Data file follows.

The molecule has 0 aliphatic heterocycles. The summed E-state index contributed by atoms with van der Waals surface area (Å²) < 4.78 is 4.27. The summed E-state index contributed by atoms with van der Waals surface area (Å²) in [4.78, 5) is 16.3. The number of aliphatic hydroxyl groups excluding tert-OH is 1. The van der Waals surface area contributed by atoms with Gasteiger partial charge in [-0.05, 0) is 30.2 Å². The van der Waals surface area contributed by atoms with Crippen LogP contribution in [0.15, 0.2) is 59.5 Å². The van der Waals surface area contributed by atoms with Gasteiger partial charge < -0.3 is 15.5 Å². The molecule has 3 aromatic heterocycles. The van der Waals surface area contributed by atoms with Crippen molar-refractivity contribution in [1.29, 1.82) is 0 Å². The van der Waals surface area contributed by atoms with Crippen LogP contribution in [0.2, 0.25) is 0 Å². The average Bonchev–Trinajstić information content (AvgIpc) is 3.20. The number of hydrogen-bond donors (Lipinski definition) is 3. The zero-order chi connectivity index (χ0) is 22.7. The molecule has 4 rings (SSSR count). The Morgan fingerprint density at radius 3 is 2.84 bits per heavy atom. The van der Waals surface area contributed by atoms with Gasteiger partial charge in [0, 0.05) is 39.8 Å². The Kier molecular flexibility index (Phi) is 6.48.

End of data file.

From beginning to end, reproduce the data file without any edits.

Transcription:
The molecule has 0 aliphatic heterocycles. The summed E-state index contributed by atoms with van der Waals surface area (Å²) < 4.78 is 4.27. The summed E-state index contributed by atoms with van der Waals surface area (Å²) in [4.78, 5) is 16.3. The number of aliphatic hydroxyl groups excluding tert-OH is 1. The van der Waals surface area contributed by atoms with Gasteiger partial charge in [-0.05, 0) is 30.2 Å². The van der Waals surface area contributed by atoms with Crippen LogP contribution in [0.15, 0.2) is 59.5 Å². The van der Waals surface area contributed by atoms with Gasteiger partial charge < -0.3 is 15.5 Å². The molecule has 3 aromatic heterocycles. The van der Waals surface area contributed by atoms with Crippen molar-refractivity contribution in [1.29, 1.82) is 0 Å². The van der Waals surface area contributed by atoms with Crippen LogP contribution in [0.2, 0.25) is 0 Å². The average Bonchev–Trinajstić information content (AvgIpc) is 3.20. The number of hydrogen-bond donors (Lipinski definition) is 3. The zero-order chi connectivity index (χ0) is 22.7. The molecule has 4 rings (SSSR count). The Morgan fingerprint density at radius 3 is 2.84 bits per heavy atom. The van der Waals surface area contributed by atoms with Gasteiger partial charge in [0, 0.05) is 39.8 Å². The Kier molecular flexibility index (Phi) is 6.48.